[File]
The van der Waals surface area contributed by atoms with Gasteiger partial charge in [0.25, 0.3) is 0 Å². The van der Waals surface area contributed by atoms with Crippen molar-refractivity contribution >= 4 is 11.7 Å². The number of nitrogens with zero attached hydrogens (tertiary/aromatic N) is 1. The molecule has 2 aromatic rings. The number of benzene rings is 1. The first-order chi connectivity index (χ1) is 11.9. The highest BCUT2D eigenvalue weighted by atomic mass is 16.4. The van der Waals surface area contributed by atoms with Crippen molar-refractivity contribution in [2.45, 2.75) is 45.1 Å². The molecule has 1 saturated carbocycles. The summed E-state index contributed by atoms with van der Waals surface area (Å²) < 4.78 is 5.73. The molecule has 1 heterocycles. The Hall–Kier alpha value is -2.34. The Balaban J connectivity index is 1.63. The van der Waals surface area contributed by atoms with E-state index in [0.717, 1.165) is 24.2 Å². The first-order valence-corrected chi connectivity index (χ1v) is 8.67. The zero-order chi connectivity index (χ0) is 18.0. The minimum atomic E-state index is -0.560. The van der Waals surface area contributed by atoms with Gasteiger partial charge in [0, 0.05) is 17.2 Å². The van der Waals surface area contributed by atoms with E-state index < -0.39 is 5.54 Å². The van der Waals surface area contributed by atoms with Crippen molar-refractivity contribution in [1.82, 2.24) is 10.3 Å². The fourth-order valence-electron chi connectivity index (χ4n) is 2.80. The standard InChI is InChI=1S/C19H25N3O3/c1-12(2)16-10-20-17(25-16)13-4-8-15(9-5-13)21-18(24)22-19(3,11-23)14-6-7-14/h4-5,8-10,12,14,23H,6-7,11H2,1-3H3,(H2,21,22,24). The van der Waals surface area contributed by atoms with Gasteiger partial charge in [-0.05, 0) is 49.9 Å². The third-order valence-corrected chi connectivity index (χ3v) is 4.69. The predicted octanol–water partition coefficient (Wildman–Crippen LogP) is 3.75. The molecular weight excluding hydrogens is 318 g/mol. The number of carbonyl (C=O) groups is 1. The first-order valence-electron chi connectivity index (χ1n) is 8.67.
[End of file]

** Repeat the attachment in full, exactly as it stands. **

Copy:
The van der Waals surface area contributed by atoms with Gasteiger partial charge in [0.25, 0.3) is 0 Å². The van der Waals surface area contributed by atoms with Crippen molar-refractivity contribution >= 4 is 11.7 Å². The number of nitrogens with zero attached hydrogens (tertiary/aromatic N) is 1. The molecule has 2 aromatic rings. The number of benzene rings is 1. The first-order chi connectivity index (χ1) is 11.9. The highest BCUT2D eigenvalue weighted by atomic mass is 16.4. The van der Waals surface area contributed by atoms with Crippen molar-refractivity contribution in [2.45, 2.75) is 45.1 Å². The molecule has 1 saturated carbocycles. The summed E-state index contributed by atoms with van der Waals surface area (Å²) < 4.78 is 5.73. The molecule has 1 heterocycles. The Hall–Kier alpha value is -2.34. The Balaban J connectivity index is 1.63. The van der Waals surface area contributed by atoms with E-state index in [0.717, 1.165) is 24.2 Å². The first-order valence-corrected chi connectivity index (χ1v) is 8.67. The zero-order chi connectivity index (χ0) is 18.0. The minimum atomic E-state index is -0.560. The van der Waals surface area contributed by atoms with Gasteiger partial charge in [0, 0.05) is 17.2 Å². The van der Waals surface area contributed by atoms with E-state index < -0.39 is 5.54 Å². The van der Waals surface area contributed by atoms with Crippen molar-refractivity contribution in [1.82, 2.24) is 10.3 Å². The fourth-order valence-electron chi connectivity index (χ4n) is 2.80. The standard InChI is InChI=1S/C19H25N3O3/c1-12(2)16-10-20-17(25-16)13-4-8-15(9-5-13)21-18(24)22-19(3,11-23)14-6-7-14/h4-5,8-10,12,14,23H,6-7,11H2,1-3H3,(H2,21,22,24). The van der Waals surface area contributed by atoms with Gasteiger partial charge in [-0.05, 0) is 49.9 Å². The third-order valence-corrected chi connectivity index (χ3v) is 4.69. The predicted octanol–water partition coefficient (Wildman–Crippen LogP) is 3.75. The molecular weight excluding hydrogens is 318 g/mol. The number of carbonyl (C=O) groups is 1. The first-order valence-electron chi connectivity index (χ1n) is 8.67.